Rustlings (November 20, 2017)

First it was earthworms; next, a starfish. As the semester progressed, we moved on to frogs and finally a shark. Tenth grade biology class was a sophomoric teenager’s delight. We experienced the joys of dissection. With scalpel in hand, we were taught to peer inside the body of God’s work and see the intricacies of life. We moved beyond the visible whole and began to appreciate nature for the miraculous sum of its parts. We were instructed to take our time. Be slow. Be intentional. Be observant.

The staff of First Baptist Greenville would like to invite you to an Advent dissection. (I promise no formaldehyde, pithing or deceased lab animals will be involved.) This year’s Advent Devotional Guide is a ‘line by line’ dissection of the Christmas story as recorded in Luke 2 written by your church staff. We – administrative assistants, program ministers, musicians, senior minister – were each assigned one line from the Christmas story. We prayerfully wrote our thoughts about that particular line. We allowed these twenty-three lines to provide the framework for this year’s twenty-two days of Advent plus Christmas Day. As a church, we will read one line per day of this story of shepherds, animals, angels and the holy family. That’s all. Rather than rush through the whole of the story, we are inviting you to be slow, be intentional and be observant. Let it soak in. Listen to our thoughts. Listen to your thoughts. Discern where God is leading you for that particular day.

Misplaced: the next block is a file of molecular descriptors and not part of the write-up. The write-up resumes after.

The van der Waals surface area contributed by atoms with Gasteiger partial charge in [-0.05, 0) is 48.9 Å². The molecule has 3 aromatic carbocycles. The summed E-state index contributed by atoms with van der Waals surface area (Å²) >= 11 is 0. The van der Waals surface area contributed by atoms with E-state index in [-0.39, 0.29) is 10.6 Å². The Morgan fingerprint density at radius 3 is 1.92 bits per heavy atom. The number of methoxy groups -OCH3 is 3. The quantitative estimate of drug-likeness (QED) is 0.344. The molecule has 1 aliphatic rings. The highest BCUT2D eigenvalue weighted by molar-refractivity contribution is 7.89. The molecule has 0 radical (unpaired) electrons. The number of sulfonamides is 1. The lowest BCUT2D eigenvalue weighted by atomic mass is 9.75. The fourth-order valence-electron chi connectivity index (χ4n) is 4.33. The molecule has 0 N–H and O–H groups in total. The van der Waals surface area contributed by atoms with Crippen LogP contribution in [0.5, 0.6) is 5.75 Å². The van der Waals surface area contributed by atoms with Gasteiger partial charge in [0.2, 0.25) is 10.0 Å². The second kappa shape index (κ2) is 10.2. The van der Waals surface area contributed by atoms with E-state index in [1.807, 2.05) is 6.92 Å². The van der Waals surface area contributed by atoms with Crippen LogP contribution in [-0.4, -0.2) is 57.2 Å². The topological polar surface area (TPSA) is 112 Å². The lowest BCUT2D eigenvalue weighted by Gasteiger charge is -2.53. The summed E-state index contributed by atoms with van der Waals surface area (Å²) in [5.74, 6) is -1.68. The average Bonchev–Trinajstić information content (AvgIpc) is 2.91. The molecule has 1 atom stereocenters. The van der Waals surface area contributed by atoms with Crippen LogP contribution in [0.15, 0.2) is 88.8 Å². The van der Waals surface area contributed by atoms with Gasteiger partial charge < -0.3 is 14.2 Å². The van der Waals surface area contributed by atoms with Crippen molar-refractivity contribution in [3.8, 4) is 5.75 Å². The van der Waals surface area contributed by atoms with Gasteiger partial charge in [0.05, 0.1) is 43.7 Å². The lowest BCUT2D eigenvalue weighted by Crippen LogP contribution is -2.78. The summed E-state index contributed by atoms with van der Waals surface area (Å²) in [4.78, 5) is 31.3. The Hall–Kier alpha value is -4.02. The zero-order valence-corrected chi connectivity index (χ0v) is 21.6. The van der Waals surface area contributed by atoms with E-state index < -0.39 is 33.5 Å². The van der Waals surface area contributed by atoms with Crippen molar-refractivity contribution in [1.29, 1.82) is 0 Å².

The devotional guides will be available at the Reception Desk this Sunday. Please take one. In the hustle and bustle of this busy season, we are offering you the opportunity to slow down for at least a moment each day. Commit to a few minutes each morning or evening or during your lunch hour or in the carpool line or whenever is convenient for you and spend some time with a line from the Christmas story. By the time Advent is over and Christmas day arrives, I think you will truly appreciate the whole of the story because of the miraculous sum of its parts.

— Jim